A: As a matter of fact, I’m not really skilled when it comes to such battles. However, I like playing with a feeling of speed. In fact, the AI which is controlling your fellow characters is pretty intelligent, they are falling behind the player character and fighting tightly for you. It may take some time, but if you set all battles to auto mode, you’d win.

Q: Oh, that is pretty clever.

A: Of course, by using items for instance you have to help them, but that way you could defeat even the final boss. It just took time, though.

Q: On the contrary, there are a lot of users wanting to go all the way into the battles.

A: This time, it was not about aiming to strike the enemy with a 999 combo. The focus on combos has disappeared. By implementing the so-called Spirit Gauge, your offense gets tired if you attack too often. When the Spirit Gauge reaches zero, your offense breaks, because you are plucking, if you pull it off beforehand, it’s good. Being well rested, you can attack again. This is a human-ish system.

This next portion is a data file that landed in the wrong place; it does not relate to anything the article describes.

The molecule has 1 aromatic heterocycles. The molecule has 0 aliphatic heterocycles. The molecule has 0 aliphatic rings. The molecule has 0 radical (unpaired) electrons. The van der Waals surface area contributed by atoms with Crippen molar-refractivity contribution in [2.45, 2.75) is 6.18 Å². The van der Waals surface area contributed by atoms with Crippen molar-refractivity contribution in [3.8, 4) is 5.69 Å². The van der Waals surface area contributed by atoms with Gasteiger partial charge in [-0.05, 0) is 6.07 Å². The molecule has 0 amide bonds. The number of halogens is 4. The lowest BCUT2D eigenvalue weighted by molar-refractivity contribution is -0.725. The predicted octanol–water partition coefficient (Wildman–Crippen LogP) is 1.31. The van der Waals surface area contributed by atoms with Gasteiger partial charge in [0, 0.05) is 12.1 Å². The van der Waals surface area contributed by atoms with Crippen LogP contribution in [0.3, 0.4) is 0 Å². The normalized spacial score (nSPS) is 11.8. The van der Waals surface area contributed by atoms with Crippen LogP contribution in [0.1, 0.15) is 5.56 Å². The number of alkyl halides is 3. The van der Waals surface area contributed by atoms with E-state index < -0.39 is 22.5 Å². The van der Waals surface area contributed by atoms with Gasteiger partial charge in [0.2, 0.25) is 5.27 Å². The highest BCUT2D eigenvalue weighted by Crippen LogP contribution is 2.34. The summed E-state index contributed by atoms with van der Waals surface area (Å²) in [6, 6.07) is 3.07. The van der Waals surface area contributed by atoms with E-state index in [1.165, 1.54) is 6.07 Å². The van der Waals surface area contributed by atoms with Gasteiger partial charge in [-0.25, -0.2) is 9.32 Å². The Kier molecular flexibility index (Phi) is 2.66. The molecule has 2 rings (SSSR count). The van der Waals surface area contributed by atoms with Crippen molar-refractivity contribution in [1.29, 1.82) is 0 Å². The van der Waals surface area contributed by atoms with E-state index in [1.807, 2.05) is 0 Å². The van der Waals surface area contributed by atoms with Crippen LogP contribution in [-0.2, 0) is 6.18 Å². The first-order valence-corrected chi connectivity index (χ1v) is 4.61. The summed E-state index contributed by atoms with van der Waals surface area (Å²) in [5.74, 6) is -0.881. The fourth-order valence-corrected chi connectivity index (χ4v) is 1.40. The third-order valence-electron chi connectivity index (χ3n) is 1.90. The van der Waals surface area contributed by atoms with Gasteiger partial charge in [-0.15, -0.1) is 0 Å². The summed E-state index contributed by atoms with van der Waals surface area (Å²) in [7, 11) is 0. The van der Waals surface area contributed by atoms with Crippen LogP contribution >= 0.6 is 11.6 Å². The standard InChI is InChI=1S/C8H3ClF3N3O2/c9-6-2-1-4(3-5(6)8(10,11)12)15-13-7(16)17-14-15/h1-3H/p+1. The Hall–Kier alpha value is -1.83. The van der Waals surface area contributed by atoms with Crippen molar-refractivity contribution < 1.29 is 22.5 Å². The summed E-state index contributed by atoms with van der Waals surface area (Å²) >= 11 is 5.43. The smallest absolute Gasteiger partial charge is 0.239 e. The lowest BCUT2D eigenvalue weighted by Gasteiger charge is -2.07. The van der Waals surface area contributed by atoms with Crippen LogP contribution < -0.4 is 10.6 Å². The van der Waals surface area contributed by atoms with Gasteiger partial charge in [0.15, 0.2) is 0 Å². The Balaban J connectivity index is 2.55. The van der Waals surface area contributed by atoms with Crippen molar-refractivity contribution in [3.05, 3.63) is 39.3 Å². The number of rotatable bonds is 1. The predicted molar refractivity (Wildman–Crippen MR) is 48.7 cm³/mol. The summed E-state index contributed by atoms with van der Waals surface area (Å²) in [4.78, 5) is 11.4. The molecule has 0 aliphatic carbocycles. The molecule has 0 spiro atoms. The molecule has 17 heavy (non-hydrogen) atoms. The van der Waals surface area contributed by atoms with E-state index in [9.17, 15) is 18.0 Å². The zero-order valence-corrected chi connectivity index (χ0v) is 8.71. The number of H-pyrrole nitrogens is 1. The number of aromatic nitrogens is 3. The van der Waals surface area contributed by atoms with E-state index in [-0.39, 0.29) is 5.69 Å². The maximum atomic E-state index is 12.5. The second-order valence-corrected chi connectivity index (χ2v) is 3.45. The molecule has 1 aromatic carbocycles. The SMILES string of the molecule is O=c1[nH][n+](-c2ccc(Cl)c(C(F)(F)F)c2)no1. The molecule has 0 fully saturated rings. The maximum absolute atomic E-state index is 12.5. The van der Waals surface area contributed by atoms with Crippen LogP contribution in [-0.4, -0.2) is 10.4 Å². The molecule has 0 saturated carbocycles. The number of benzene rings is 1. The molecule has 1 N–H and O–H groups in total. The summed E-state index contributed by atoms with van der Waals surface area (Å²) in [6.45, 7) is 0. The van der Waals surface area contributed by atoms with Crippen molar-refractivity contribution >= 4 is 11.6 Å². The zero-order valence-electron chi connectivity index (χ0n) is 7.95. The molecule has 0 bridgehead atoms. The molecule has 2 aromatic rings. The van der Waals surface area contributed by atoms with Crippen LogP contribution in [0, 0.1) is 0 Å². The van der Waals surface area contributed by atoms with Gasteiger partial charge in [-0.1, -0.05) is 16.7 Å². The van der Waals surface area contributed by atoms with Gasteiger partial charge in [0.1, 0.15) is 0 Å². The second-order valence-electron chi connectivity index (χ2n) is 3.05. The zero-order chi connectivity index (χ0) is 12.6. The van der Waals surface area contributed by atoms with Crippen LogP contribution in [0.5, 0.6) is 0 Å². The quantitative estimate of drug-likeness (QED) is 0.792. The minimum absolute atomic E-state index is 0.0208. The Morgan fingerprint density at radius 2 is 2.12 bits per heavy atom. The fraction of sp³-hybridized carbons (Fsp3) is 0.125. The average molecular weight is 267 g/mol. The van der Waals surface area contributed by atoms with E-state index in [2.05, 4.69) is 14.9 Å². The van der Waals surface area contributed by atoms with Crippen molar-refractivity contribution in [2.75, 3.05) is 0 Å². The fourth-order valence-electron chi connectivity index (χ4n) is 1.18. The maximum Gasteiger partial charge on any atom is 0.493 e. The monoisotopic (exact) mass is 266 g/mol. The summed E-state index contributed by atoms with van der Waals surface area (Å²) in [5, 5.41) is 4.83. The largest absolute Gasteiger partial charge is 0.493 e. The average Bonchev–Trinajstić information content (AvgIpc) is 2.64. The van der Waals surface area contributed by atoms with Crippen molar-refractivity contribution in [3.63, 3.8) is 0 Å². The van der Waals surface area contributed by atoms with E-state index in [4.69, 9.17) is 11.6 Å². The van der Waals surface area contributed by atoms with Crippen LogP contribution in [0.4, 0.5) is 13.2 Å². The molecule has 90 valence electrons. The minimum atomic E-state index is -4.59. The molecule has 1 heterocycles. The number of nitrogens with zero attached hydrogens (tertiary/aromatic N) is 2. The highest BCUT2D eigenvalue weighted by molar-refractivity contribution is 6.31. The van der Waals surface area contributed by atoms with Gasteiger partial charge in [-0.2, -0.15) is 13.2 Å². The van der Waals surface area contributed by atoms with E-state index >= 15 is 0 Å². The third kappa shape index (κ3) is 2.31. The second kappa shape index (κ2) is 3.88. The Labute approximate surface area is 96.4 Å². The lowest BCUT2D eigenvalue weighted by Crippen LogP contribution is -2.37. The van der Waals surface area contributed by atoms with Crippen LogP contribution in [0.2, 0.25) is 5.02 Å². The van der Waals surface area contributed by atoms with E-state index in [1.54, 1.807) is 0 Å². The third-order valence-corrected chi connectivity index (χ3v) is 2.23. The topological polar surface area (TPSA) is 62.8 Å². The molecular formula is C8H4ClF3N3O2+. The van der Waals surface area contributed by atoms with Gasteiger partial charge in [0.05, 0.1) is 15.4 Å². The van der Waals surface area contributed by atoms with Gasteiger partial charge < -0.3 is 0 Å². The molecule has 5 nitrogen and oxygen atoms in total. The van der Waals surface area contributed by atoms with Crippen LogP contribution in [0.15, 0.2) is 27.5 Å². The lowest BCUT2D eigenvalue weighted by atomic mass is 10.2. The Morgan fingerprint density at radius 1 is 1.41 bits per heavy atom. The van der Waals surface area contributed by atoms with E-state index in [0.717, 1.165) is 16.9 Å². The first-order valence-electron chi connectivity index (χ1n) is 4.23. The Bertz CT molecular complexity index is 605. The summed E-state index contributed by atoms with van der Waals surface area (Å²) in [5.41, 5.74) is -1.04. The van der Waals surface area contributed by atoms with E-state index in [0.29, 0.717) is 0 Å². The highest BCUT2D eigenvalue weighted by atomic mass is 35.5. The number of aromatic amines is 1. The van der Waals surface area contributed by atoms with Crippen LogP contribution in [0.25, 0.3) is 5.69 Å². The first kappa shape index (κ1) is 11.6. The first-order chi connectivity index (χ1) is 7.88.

Q: Because you need to fight well, don’t you?

A: This time, when the battle is over, you obtain points called grades, that way a battle evaluation is being done. You can fight a lot and the balance will not become unreasonable. Are you going with a good balance, are you not forcing. If you use items or heal, your grade goes down.

Q: When your grade evaluation is high, what happens?

A: You don’t know how many grade points you earn while playing. Not everything is a plus point, since some are minus points – it varies. In fact, after you beat the final boss and watch the ending, you can save the clear data, but afterwards a surprise is waiting for you. At the time I was playing it, I too was surprised and thought “what the heck is this?” There is only one place in the game where you can ask what grade points are used for, and the answer to that line is that it doesn’t have anything to do with the present world. This is where you will get the answer.

Q: That is to say, after you cleared the game, there is a report (summary).

A: Yes, there’s even such a refined feature as this. You need to play quite a bit.

Translated by Chris Winkler and Eve C.

Creator’s Talk 2003 Interview Series

Chris Winkler

Chris Winkler

Much like Andrew would do after him, Chris Winkler was the driving force of RPGFan's news in the early 2000s. Like a few early news team leads, his writing was 95% of our news output, so his contributions over nearly seven years cannot be understated.